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TUESDAY, APRIL 19, 1977
Washington, D.C. The subcommittee met, pursuant to notice, at 10 a.m., in room 334, Cannon Office Building, Hon. G. V. Montgomery, chairman, presiding.
Mr. MONTGOMERY. Good morning. The subcommittee will come to order. I might say that as you can see, other members of the subcommittee will be coming in. We will not, however, be having a large attendance.
The hearing today is to consider the need for cost-of-living increases in monthly cash benefits to disabled veterans for service-connected compensation and in indemnity and compensation payments to the surviving widows and children of veterans who have died of service-connected causes.
Throughout the years, the Congress has addressed itself to the needs of these beneficiaries and has regularly provided, as needed, increases in monthly benefits both to these veterans and their dependents. These increased benefit levels have been related to and not inconsistent with increases in living costs as reflected by the most widely used standard, the Consumer Price Index, which is updated monthly.
The last increase in benefit rates became effective October 1, 1976, and resulted from enactment of Public Law 94433. The rate of increase provided at that time was approximately 8 percent for all payment levels. And increase of a similar amount, from $175 to $190 yearly, was provided in the clothing allowance for those veterans whose service-connected disabilities require the wearing of prosthetic or orthopedic devices which tend to wear or tear the clothing,
The most recent report of the Department of Labor's Bureau of Labor Statistics released March 19 showed that there had been at the end of February a 2.6-percent increase in the Consumer Price Index since our last adjustment in compensation and dependency and indemnity compansation rates. We have an estimate from the Congressional Budget Office staff that by October 1, 1977 we can expect continued increases in the cost-of-living index to a level between 5 percent and 6 percent over the prior increase date of October 1, 1976.
In addition to a need to consider basic rate levels, the subcommittee has for its study to other bills that would extend benefits to disabled veterans.
The first of these would amend chapter 39 of the title 38, United States Code. This chapter contains the provisions of law granting automobiles and necessary adaptive equipment for use of automobiles to certain veterans and servicemen.
Currently, automobile grants and needed adaptive equipment are provided to members of the armed forces and veterans of service on or after September 16, 1940 when they have suffered the service-connected loss or loss of use of one or both hands or feet or blindness to a prescribed degree. The bill. under consideration would grant such benefits to veterans of World War I with such service-connected disability.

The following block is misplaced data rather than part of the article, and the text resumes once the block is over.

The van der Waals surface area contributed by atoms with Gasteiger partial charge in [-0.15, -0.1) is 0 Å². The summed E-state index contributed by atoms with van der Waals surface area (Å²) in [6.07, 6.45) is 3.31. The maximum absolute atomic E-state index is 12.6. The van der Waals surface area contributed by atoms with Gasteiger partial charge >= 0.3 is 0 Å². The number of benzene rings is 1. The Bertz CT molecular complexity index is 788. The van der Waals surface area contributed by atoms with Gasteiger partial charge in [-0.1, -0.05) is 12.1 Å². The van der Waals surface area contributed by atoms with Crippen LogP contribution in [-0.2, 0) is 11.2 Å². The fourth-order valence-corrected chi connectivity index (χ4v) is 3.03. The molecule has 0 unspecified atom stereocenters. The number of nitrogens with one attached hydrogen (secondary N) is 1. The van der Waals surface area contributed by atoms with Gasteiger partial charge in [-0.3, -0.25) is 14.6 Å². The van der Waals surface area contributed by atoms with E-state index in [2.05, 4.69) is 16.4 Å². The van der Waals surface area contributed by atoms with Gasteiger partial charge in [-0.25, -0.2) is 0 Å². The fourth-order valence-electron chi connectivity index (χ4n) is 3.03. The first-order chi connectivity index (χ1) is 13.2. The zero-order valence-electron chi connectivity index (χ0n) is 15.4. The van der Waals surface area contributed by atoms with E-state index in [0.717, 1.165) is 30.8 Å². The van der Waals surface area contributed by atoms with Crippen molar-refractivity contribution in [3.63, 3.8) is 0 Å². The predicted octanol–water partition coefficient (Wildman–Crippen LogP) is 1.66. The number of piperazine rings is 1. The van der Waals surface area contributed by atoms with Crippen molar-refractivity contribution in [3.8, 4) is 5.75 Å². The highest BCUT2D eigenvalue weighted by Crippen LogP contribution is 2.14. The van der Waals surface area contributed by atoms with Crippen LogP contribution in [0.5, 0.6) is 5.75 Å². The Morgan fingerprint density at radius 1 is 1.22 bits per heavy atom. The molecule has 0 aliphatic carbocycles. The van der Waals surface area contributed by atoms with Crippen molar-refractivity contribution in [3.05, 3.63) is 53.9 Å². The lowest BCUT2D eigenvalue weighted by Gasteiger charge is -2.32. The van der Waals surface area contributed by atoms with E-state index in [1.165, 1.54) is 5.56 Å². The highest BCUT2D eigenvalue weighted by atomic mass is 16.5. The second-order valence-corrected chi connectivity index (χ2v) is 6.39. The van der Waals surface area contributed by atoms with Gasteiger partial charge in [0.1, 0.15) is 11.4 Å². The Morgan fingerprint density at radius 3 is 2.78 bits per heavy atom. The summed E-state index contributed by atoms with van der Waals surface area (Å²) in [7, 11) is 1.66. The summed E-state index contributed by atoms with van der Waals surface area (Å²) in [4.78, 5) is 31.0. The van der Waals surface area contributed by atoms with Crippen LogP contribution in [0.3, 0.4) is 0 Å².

The other proposed extension of entitlement would amend section 360 of title 38 of the code. That section of law now provides that where a veteran has suffered blindness of one eye, deafness of one ear or loss of use of one kidney as the result of a service-connected injury or disease and subsequently suffers blindness, deafness, or severe kidney involvement of the paired organ of non-service connected origin the resulting disability will be evaluated and compensation paid as though both organs were impaired as a result of service-connected disability. The proposed amendment would add another pairedorgan grouping, that is paired extremities, to the current list of entitling disabilities.
If there are no objections, the bills and official comments from the Veterans Administration will be made a part of the hearing following the testimony we will be receiving.
And I would like to recognize the distinguished ranking minority member of the subcommittee, and my good friend, the gentleman from Ohio, Mr. Wylie.
Mr. WYLIE. Thank you very much, Mr. Chairman, for those complimentary remarks, and I might say the feeling is mutual.
I would like to express my thanks to you, Mr. Chairman, for these hearings, and to the Veterans' Administration and the various organizations that will appear before this subcommittee in the next 2 days to discuss the three bills now pending before us.
I'm sure that no one on this subcommittee, or no one who will testify, will disagree with me when I say that this legislation dealing with our service-connected disabled veterans must have our highest priority.
We must be conscientious in our efforts to assist those who have given so much, and I look forward to hearing the statements from the witnesses who will appear before us.
Thank you very much, Mr. Chairman.
Mr. MONTGOMERY. Thank you, Mr. Wylie. I might point out, as you also mentioned, in the past we have had hearings and we have included both the nonservice and service-connected compensation and pension programs in the one hearing. Now we are breaking it up. We think this would be better for all concerned.
And without objections, our first witness this morning is Mr. J. C. Peckarsky, who is the Director of the Compensation and Pension Service in the Department of the Veterans Benefits of the Veterans' Administration.
Mr. Peckarsky, if you would like, you may present those you brought with you, and you may proceed in any manner that you so desire.
STATEMENT OF J. C. PECKARSKY, DIRECTOR, COMPENSATION AND
PENSION SERVICE, DEPARTMENT OF VETERANS' BENEFITS, VETERANS' ADMINISTRATION, ACCOMPANIED BY JOHN S. WISNIEWSKI AND JOHN MEERS
Mr. PECKARSKY. Thank you very much, Mr. Chairman. I have with me today my deputy, Mr. John Wisniewski, and the Assistant General Counsel of the Veterans' Administration, Mr. John Meers.
Mr. Chairman and members of the subcommittee, I am happy to be here this morning on behalf of the Veterans' Administration to discuss H.R. 1862, H.R. 1864 and H.R. 1866.
Turning first to 1862, it proposes increases of 6 percent in rates of service-connected disability compensation, dependency and indemnity compensation (DIC) for surviving spouses and children, and in the annual clothing allowance to certain veterans wearing or using a prosthetic or orthopedic appliance.
It has been the policy of the Congress and the executive branch to provide periodic increases in disability compensation and DIC benefits when needed to insure that our programs recognize changing economic conditions. In fiscal year 1974 compensation benefits were increased by 17 percent. Effective August 1, 1975, they were increased by approximately 10 percent or 12 percent-depending on the degree of disability and effective October 1, 1976, they were increased by approximately 8 percent. The widows and children of veterans who die of service-connected causes have received similar increase. The rates of DIC payable to them were increased by approximately 12 percent effective August 1, 1975, and 8 percent effective October 1, 1976.